Yesterday I successfully built and tested Threading Building Blocks on my AMD Athlon 64 X2 system, running Gentoo Linux. I had switched to that machine after having some problems with building TBB on my Intel quad-core processor machine (which is running Windows XP).
I had experimented with both the UWIN and Cygwin Unix/Linux emulators (see my "Preparing Your Windows System for OS TBB Development" Part 1 and Part 2 posts). A major snag emerged as I followed the TBB build instruction that specifies the need for GNU make and a Bourne or BASH shell. Vladimir Polin has posted comments to my "Preparing Your Windows System" blogs, saying that a Unix/Linux shell shouldn't be needed to build Threading Building Blocks on Windows. It looks to me like he is correct -- though the TBB installation method I'm about to describe does use a Cygwin installation.
Getting GNU Make onto Windows
Vladimir pointed out that when you download and uncompress the GNU make source, there is a batch file named build_w32.bat that can be run from a Windows Command Prompt (cmd.exe) window. I was able to get this to work, and gnumake.exe files were created in the WinRel and WinDebug subdirectories. However, any time I tried to run gnumake.exe from my TBB directory, a win32 exception occurred in the gnumake.exe execution. I tried the debug version of gnumake.exe, and saw a nice trail of calls -- but nothing stood out. A search for gnumake.exe throwing an exception turned up some links, but no solution.
But my objective was to build TBB, not debug my gnumake.exe problem. In "Preparing Your Windows System for OS TBB Development, Part 2" I documented the process by which I had installed Cygwin with GNU make being an included package. So, I decided to try using the Cygwin make. Within Cygwin's environment, make is found in the /usr/bin directory (enter
which make at the Cygwin prompt to see this). Within the Windows environment, the Cygwin make.exe file is located in the bin directory beneath your Cygwin installation directory. In my case, Cygwin's make.exe is located in Windows directory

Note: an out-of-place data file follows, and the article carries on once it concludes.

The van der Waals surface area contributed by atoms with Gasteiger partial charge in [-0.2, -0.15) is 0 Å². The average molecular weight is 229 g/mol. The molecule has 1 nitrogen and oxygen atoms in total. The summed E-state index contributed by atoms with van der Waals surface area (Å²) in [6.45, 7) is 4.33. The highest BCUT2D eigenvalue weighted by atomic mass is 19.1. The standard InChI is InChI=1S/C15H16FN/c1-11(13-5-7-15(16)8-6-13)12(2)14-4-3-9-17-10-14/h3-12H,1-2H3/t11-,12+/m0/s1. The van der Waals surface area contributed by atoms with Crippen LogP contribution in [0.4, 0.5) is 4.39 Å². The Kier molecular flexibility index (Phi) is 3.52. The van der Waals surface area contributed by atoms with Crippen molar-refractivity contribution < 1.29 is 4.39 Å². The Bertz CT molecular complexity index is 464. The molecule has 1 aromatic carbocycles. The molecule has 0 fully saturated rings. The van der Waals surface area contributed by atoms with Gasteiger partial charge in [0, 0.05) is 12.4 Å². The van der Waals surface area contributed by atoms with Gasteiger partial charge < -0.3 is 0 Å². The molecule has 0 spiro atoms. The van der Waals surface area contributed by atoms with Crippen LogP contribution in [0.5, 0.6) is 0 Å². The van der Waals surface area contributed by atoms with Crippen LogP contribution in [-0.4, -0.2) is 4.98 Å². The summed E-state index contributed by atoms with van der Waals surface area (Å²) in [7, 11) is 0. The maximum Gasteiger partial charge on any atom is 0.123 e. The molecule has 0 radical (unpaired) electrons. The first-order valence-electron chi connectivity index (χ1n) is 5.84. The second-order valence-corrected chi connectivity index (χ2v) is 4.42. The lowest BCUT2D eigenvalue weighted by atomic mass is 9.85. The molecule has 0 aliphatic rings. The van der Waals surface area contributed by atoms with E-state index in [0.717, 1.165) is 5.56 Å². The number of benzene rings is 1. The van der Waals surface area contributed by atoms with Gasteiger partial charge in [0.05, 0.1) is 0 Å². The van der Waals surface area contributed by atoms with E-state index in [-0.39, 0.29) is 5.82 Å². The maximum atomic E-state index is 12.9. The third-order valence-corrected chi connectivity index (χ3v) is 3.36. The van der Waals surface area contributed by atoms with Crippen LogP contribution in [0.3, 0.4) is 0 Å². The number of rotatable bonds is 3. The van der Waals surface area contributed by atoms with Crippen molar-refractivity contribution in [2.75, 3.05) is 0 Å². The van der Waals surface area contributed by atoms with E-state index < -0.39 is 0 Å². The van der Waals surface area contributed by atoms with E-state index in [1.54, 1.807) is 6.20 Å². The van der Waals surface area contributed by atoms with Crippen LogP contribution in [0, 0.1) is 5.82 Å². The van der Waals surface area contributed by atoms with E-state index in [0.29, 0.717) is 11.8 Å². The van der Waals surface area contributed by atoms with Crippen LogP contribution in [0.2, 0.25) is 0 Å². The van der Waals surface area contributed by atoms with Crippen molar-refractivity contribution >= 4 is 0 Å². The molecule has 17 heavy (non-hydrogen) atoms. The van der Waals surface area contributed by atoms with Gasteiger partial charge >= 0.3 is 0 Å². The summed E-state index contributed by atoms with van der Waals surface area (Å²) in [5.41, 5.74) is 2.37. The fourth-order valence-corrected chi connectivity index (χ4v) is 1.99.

C:\cygwin\bin. This instance of GNU make worked when I applied it to my TBB download!
Building TBB within a Visual Studio Command Prompt
I'm sure that a standard Windows Command Prompt can be used to build TBB; but I chose to launch the Command Prompt from within Visual Studio 2005 (Tools -> Visual Studio 2005 Command Prompt). This way you have all the environment variables (especially PATH) set to enable invocation of the VS command line compiler (cl) and the linker, etc.
So, in my Visual Studio 2005 Command Prompt, I navigated to the top level directory of my unpacked TBB download. I'm working with the Commercial Aligned Release, version tbb20_010oss. In that top level directory, I entered the command to execute my Cygwin-installed GNU make:
The build proceeded, successfully running all the test programs as well. Just as had happened when I built TBB on my Gentoo Linux system!
A Look at the TBB build Directory
The build actually happens within the TBB build subdirectory. During my earlier, unsuccessful attempts to build TBB, a subdirectory named
windows_unknown_cl_unknown_release had been created -- suggesting to me that I had a problem with my environment. That was one of the things that led me to trying my build using the Visual Studio Command Prompt.
After my successful TBB build, I had two new directories beneath
The release directory has three DLLs (tbb.dll, tbbmalloc.dll, and test_model_plugin.dll); the debug directory has debug equivalents. Then, each directory contains all the TBB test executables (31 programs in all), and all the object and other files that were part of the build process. There are also *.bat, *.sh, and *.csh versions of the tbbvars file. These files set environment variables used during the build process.
I've now built and tested the open source version of Threading Building Blocks 2.0 on my Intel quad-core Windows XP system. A mysterious problem with building an executable GNU make necessitated a work-around: using the GNU make binary file that is installed as a Cygwin package. The actual build of TBB was performed in a Visual Studio 2005 Command Prompt, by executing the Cygwin GNU make executable.